Our goal was to develop the most sensitive blood PCR assay possible for M. tuberculosis. This was based on the assumption that M. tuberculosis bacteria are present in the blood of TB patients at very low concentrations, when they are present at all. We are not aware of any studies that have formally examined this question in the case of M. tuberculosis. However, for other microbial pathogens, bacterial loads of <1 CFU/ml have been reported among septic adult patients (35). Furthermore, the volume of blood tested by blood culture is considered to be the single most important factor in the detection of bacteria in the blood of adult patients (3638). Each additional 1 ml of blood cultured increases microbial recovery by up to 3% (36, 3941). Thus, we expect that our large-volume approach will substantially improve M. tuberculosis detection.
It is unlikely that our method of using the Xpert MTB/RIF assay with blood will diagnose all forms of TB with equal sensitivity. Rebollo et al. (20) noted that the sensitivity of PCR and culture of blood for M. tuberculosis detection was greatest in patients with disseminated TB and those with HIV confection. These are patient groups that frequently do not have a productive cough. Thus, it is likely that our approach will be especially useful in a subset of TB cases that are particularly poorly served by current diagnostics.
Several anticoagulants that are used to collect blood from patients can be PCR inhibitory and will affect assay sensitivity if not properly removed from the sample (42, 43). Heparin is a known PCR inhibitor (42, 44). EDTA can chelate the Mg2+ present in PCR buffer, thus affecting PCR assay performance (45). Isolator tubes recommended for lysis and centrifugation of blood cultures contain high concentrations of saponin and sodium polyanetholesulfonate, which have been shown to be inhibitory to PCR-based blood assays (46). In the present study, we examined blood collected in EDTA, CPDA (banked blood), and two different commercial ACD-anticoagulated tubes (ACD-A and ACD-B). In ACD, citric acid prevents coagulation by binding to calcium and dextrose acts as an RBC nutrient and preservative by maintaining RBC viability. It contains no known PCR inhibitors and thus was a good candidate for our studies. Of the two different ACD formulations available in commercial blood-drawing tubes, ACD-A is more concentrated (BD Vacutainer venous blood collection tube guide). It did not perform as well as ACD-B in our study, possibly because high concentrations of citrate in ACD-A might have mildly inhibited the PCR.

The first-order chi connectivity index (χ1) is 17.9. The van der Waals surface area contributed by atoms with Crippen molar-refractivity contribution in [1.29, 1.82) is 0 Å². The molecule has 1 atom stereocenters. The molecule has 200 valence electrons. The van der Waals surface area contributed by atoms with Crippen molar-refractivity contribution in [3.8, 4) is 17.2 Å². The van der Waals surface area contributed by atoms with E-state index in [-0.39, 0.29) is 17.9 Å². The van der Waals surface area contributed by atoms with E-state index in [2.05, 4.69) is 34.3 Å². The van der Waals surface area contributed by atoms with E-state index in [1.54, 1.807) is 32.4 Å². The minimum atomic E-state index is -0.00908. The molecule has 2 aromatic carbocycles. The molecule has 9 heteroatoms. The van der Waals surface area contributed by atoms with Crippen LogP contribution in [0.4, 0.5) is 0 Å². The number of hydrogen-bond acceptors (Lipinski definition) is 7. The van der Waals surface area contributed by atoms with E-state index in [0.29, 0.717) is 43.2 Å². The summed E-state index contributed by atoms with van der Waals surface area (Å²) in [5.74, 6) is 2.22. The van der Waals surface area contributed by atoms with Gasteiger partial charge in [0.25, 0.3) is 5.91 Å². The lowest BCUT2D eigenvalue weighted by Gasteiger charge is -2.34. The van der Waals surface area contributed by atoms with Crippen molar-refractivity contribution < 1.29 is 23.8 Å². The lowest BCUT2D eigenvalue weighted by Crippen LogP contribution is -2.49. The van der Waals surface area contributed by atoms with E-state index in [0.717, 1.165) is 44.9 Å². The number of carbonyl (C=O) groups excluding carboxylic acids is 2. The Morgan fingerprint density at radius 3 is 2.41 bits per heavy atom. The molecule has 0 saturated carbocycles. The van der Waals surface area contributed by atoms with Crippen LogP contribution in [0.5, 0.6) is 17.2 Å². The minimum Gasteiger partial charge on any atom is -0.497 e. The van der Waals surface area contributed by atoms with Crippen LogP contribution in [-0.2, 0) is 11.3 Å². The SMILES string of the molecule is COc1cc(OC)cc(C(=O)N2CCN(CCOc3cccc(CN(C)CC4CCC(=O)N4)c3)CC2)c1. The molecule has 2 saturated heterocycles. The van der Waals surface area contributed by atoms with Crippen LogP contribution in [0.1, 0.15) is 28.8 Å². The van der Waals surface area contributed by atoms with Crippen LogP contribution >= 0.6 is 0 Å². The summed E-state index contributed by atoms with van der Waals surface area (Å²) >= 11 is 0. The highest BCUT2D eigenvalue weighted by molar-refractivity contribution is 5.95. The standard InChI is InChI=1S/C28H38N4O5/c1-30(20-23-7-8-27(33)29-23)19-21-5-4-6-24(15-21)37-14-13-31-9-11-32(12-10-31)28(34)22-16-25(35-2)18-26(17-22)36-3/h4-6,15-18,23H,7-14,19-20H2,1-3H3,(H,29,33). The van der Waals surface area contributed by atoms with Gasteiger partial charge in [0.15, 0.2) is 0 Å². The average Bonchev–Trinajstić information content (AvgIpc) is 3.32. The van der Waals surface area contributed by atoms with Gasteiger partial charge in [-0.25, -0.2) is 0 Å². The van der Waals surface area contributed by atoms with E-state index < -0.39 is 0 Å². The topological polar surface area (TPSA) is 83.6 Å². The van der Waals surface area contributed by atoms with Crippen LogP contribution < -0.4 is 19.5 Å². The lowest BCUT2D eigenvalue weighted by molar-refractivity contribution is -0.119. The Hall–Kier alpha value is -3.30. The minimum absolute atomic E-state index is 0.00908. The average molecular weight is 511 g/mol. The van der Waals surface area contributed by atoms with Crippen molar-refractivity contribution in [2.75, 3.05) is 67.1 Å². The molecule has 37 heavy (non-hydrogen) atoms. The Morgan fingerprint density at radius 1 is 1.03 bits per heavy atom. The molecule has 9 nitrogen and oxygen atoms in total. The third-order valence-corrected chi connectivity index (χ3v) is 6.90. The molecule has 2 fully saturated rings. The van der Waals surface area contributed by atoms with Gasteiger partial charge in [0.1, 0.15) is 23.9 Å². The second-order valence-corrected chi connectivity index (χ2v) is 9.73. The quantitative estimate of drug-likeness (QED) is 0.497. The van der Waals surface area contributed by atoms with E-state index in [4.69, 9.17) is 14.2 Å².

In summary, we have shown that it is possible to test large volumes of blood for the presence of M. tuberculosis with the existing Xpert MTB/RIF platform. Our approach can test samples as large as 20 ml of blood and has a detection limit of 5 to 10 CFU/ml. Bacterial titers as low as 0.25 to 1 CFU/ml can also be routinely detected, although there will be some false-negative assay results at the low end of this titer range. The sample-processing protocol we developed takes approximately 1 h. Combined with the Xpert MTB/RIF on-machine time, the time to result of this assay can be as low as 3 h from the initial blood drawing. This time frame compares very favorably to the several-week delay that is typical for M. tuberculosis blood cultures and may enable rapid diagnosis for a patient group that will particularly benefit from rapid diagnosis and initiation of treatment. The high sensitivity that we observed in our analytic study suggests that our approach may have clinical utility. However, it is necessary to perform clinical trials with relevant patient populations before clinical sensitivity and specificity can be established.